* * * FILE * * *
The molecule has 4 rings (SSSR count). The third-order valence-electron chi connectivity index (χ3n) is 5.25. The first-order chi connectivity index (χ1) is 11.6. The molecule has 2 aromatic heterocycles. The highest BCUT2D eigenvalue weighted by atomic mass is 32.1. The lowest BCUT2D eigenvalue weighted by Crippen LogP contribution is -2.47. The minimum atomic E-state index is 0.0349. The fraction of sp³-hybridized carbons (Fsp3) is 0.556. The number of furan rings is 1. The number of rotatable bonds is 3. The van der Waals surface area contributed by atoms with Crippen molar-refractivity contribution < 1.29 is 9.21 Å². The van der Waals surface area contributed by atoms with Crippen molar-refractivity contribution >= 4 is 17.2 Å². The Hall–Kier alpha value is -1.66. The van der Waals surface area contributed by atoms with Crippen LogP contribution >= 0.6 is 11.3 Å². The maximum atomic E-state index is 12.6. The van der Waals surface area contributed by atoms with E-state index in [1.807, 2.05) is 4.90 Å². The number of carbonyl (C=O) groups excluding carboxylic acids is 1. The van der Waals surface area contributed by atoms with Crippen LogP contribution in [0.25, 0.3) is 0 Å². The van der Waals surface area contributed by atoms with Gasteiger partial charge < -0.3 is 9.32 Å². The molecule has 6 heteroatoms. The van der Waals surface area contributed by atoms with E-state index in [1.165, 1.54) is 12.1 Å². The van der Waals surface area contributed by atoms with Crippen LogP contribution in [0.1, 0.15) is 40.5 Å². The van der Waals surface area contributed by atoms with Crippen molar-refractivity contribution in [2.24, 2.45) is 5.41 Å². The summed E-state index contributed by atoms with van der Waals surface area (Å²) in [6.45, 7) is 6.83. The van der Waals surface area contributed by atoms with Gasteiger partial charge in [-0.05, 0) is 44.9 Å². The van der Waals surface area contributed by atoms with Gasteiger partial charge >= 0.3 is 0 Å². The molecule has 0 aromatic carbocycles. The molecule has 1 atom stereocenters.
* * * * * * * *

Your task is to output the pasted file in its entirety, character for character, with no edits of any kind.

The molecule has 4 rings (SSSR count). The third-order valence-electron chi connectivity index (χ3n) is 5.25. The first-order chi connectivity index (χ1) is 11.6. The molecule has 2 aromatic heterocycles. The highest BCUT2D eigenvalue weighted by atomic mass is 32.1. The lowest BCUT2D eigenvalue weighted by Crippen LogP contribution is -2.47. The minimum atomic E-state index is 0.0349. The fraction of sp³-hybridized carbons (Fsp3) is 0.556. The number of furan rings is 1. The number of rotatable bonds is 3. The van der Waals surface area contributed by atoms with Crippen molar-refractivity contribution < 1.29 is 9.21 Å². The van der Waals surface area contributed by atoms with Crippen molar-refractivity contribution >= 4 is 17.2 Å². The Hall–Kier alpha value is -1.66. The van der Waals surface area contributed by atoms with Crippen LogP contribution >= 0.6 is 11.3 Å². The maximum atomic E-state index is 12.6. The van der Waals surface area contributed by atoms with E-state index in [1.807, 2.05) is 4.90 Å². The number of carbonyl (C=O) groups excluding carboxylic acids is 1. The van der Waals surface area contributed by atoms with Crippen LogP contribution in [0.25, 0.3) is 0 Å². The van der Waals surface area contributed by atoms with Gasteiger partial charge < -0.3 is 9.32 Å². The molecule has 6 heteroatoms. The van der Waals surface area contributed by atoms with E-state index in [1.165, 1.54) is 12.1 Å². The van der Waals surface area contributed by atoms with Crippen LogP contribution in [0.1, 0.15) is 40.5 Å². The van der Waals surface area contributed by atoms with Crippen molar-refractivity contribution in [2.24, 2.45) is 5.41 Å². The summed E-state index contributed by atoms with van der Waals surface area (Å²) in [6.45, 7) is 6.83. The van der Waals surface area contributed by atoms with Gasteiger partial charge in [-0.05, 0) is 44.9 Å². The van der Waals surface area contributed by atoms with Gasteiger partial charge >= 0.3 is 0 Å². The molecule has 0 aromatic carbocycles. The molecule has 1 atom stereocenters.